Wreaths are typically worn across the forehead. Collars and garlands were distinguished by their length. Illustrations depict very small collars used as hair ornaments. Although both men and women enjoyed the use of makeup, moisturizers and perfume, hair ornamentation seems to have been a female fashion. In addition to fresh flowers, ribbons, beads and jewels were attached to hair and wigs.
As each divinity was believed to exude a specific scent and certain botanicals were identified strongly with specific deities (i.e. the water lilies with Nefertem or the sycamore fig with Hathor), it is probably safe to assume that specific flowers held symbolic value for the Egyptians. Here we would also find parallels with Hawaiian tradition: in modern Hawaii, for instance, stephanotis is associated with weddings while the gift of a pikake lei may signal romantic intentions.
It is very tempting to try to analyze the Egyptian garlands in the style of Victorian England's Language of Flowers. Was there a meaning encoded within each wreath, the flowers chosen not only for scent and beauty but also for symbolic value? We know that the Egyptians enjoyed multi-leveled meanings and word play; certainly, their poetry suggests that flowers held erotic and flirtatious connotations. However, unfortunately at this time, we can only speculate on what those symbols and meanings might be.
For obvious reasons, the best-preserved wreaths are funerary. King Tutankhamun's coffins were carefully wrapped and arranged with multiple garlands and floral arrangements (perhaps a precursor of today's funeral flowers?) The preserved botanicals included olive and celery leaves, cornflower heads, safflower and pomegranate blossoms and blue and white water lily petals. Similar flower ornaments have been discovered on other pharaoh's coffins.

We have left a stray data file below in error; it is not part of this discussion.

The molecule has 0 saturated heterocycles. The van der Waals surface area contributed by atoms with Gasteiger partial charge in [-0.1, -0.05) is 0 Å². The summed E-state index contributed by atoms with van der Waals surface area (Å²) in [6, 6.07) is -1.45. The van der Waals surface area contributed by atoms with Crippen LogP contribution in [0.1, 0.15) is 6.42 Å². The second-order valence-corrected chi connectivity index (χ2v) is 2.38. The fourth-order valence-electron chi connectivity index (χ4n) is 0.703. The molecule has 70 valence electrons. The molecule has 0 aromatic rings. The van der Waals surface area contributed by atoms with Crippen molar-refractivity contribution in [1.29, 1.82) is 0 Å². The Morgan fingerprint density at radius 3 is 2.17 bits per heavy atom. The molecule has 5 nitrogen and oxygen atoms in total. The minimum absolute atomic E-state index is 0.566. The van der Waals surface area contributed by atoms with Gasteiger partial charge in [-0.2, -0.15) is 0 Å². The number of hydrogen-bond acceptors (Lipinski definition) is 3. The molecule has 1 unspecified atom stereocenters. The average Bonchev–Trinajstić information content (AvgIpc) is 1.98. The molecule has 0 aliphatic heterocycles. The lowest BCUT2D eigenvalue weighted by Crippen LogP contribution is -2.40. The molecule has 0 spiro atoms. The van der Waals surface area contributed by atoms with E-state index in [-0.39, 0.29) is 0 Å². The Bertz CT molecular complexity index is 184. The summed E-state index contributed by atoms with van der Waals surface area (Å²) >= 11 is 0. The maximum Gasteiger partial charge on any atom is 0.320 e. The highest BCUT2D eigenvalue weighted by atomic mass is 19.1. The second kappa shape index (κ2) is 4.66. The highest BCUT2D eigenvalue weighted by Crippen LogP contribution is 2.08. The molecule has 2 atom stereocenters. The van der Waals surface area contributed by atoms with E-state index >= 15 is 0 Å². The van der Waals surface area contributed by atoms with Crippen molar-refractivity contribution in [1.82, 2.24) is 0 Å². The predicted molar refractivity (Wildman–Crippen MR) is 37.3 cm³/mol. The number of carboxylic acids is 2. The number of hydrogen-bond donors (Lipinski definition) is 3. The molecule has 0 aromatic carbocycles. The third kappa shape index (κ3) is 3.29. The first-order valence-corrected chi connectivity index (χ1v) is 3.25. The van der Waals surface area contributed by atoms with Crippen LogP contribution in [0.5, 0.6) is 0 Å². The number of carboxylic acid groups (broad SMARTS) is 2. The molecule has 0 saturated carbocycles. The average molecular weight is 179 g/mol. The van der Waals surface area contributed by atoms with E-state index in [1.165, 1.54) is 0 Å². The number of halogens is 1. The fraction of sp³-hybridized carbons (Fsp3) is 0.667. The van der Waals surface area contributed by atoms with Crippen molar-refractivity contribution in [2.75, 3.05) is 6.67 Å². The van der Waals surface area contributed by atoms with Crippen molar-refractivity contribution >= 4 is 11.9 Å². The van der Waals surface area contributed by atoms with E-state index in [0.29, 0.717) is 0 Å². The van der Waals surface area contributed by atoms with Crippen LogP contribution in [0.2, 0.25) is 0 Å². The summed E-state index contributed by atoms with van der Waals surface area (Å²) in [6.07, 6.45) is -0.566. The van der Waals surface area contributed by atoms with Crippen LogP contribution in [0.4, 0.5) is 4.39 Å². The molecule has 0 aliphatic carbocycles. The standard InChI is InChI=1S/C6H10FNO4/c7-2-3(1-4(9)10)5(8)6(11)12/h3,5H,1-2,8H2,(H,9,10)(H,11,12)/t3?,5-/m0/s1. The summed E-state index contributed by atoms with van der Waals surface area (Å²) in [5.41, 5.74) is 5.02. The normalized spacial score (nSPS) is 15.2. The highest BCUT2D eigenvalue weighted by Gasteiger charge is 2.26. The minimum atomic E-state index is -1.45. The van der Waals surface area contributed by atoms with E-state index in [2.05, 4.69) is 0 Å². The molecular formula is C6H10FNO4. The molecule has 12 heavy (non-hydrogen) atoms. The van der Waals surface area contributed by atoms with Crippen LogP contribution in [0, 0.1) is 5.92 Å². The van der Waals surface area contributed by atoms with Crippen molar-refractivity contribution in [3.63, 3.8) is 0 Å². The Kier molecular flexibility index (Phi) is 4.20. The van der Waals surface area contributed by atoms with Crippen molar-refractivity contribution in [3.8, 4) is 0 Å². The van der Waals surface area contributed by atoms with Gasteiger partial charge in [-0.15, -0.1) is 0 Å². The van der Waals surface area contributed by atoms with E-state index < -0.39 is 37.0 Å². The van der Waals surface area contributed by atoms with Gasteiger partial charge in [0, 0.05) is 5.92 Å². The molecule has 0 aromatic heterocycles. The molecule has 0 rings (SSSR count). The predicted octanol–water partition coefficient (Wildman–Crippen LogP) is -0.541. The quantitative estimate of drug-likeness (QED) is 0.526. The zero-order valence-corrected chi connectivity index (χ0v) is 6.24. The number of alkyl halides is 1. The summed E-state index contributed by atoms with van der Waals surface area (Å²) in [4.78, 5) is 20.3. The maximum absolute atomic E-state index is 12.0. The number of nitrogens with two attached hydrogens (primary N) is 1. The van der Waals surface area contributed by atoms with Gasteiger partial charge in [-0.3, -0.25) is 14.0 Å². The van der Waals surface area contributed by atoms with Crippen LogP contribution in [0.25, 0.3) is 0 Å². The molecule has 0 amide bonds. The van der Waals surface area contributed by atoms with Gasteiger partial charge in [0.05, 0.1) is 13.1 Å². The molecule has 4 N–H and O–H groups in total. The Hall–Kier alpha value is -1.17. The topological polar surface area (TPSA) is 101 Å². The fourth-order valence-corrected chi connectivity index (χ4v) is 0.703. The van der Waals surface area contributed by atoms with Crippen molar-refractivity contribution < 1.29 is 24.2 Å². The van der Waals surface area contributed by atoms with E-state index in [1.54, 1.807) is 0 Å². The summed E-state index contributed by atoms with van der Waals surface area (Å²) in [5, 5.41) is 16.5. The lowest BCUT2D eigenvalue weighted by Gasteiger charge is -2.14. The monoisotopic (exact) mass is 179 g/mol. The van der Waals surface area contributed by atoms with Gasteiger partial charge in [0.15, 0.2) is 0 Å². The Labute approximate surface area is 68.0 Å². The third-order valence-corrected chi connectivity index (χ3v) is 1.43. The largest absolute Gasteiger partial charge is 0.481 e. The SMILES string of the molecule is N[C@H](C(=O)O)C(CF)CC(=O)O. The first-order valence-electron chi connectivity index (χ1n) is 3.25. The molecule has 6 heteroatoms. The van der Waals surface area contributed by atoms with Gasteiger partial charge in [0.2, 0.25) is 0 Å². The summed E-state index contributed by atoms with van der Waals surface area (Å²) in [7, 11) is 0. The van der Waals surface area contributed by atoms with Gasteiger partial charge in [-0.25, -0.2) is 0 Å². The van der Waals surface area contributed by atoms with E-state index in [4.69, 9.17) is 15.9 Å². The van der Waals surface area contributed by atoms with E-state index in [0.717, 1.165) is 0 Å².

Perhaps the transience of fresh flowers struck some funeral-arrangers as inappropriate. Other mummies have been found encircled by collars with floral motifs, created from permanent faience beads rather than temporary blossoms. But there is nothing morbid about these floral garlands. Rather they seem an affirmation of the beauties of Earth and life. From the imagery that remains to us, it seems that flowers were the most abundant ornamentation for the living as well as the dead, for rich and poor alike.
Anyone who has been privilege to inhale the luxurious scent of an Hawiian lei can imagine the wonders of a blue lotus garland. Egypt's finest perfumes, created for the native elite and for export, still would not compete with the heady beauty of a fresh, fragrant flower wreath. It is like carrying a bit of paradise around with you. For a culture that associated beautiful fragrance with sacred qualities, it is easy to imagine that enveloped in fragrance one would feel protected, attractive and empowered simultaneously.
Manniche, Lise An Ancient Egyptian Herbal Austin: University of Texas Press, 1989
Dr. Manniche provides diagrams of ancient gardens, a full analysis of the floral arts and a listing of the botanicals known to the Egyptians and their mode of use.
Ronck, Ronn The Hawaiian Lei Honolulu: Mutual Publishing, 1997 Detailed full color illustrations of a variety of leis, including instructions and a discussion of the symbolism of various botanicals.
Last Updated: June 1st, 2011